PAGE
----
Just a few days left for the elections in Pakistan and most of the parties are campaigning for a whole campaign.
One of the largest parties is Muslim League, which has said that women equally accessible to education and health.
In the beginning of this year, Nobel-winning award Malala Yousafzai returned to Pakistan again after many years.
Malala shot in the head in 2012 because she voiced her voice for girls' education.
Photo Copy @Malala@MALALA
Their organization is making Malala Fund School so that girls can access education.
But, despite these efforts, so many girls are going to school in Pakistan as many boys?
Overall girls are going to school in schools, but some areas of Pakistan are also significantly improving.
Ten percent difference
According to the official figures of 2017, number of girls and girls from the fifth to 12th grade is still a difference of ten percent.
There was no special change since 2013 elections in this difference.
It is also noteworthy that Pakistan's primary schools in many boys and girls leave education after primary.
According to Alina Khan, a non-governmental organization working for education, its main reason is that there are no areas in no secondary level schools.
'About 80% of government schools in Pakistan are primary schools.'
He says that the general reason for staying out of girls' school is not the parents' behavior, but girls' schools.
The private school is somewhat fulfilling this deficit, but still the sector government schools than small.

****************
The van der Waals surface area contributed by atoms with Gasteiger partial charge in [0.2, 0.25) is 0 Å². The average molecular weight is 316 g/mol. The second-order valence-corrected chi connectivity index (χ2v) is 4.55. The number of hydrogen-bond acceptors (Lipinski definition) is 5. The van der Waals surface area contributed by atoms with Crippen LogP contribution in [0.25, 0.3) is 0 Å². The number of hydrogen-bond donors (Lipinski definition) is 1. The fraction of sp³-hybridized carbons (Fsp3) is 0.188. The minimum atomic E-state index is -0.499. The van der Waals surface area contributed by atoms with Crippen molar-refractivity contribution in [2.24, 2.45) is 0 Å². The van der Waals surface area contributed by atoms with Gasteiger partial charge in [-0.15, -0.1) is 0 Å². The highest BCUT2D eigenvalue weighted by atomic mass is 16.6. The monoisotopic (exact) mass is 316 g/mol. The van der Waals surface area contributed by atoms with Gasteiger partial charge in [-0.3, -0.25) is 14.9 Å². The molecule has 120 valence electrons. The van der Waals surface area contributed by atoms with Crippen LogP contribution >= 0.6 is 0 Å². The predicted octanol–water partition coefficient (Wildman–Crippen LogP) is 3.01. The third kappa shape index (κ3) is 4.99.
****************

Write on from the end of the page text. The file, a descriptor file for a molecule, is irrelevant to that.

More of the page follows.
However, there are gender differences in these private schools and the number of girls are less than boys.
There was no change in recent times in this situation.
However, there is no similar situation in the whole country.
There are different conditions between the provinces and within different provinces, and in some places more girls attend school than in boys.
For example, girls from Lahore to primary schools in Lahore have the second largest city of boys.
Another situation in Punjab is Sialkot.
Former Punjab Education Minister Rana Mashud said earlier this year that in the past two years, the rate of girls' school has increased.
Punjab and Khyber Pakhtoonkhwa have improved since 2013.
However, girls and girls have fallen in 2013 and 2017 in Sindh and Balochistan.
Bella Reza Jamil, Chief Executive Director of Institutional Education, says that due to lack of programs, it is lacking programs for gender discrimination by other provincial governments in Punjab.
Fellow of the Woodrow Wilson International Center, USA, Nadia Naveed, says that people in Pakistan want girls to get education. However, Pakistan is not a country where there is a great opportunity for education for boys or girls. By concentrating on girls only, we ignore that boys and boys have similar problems facing schools.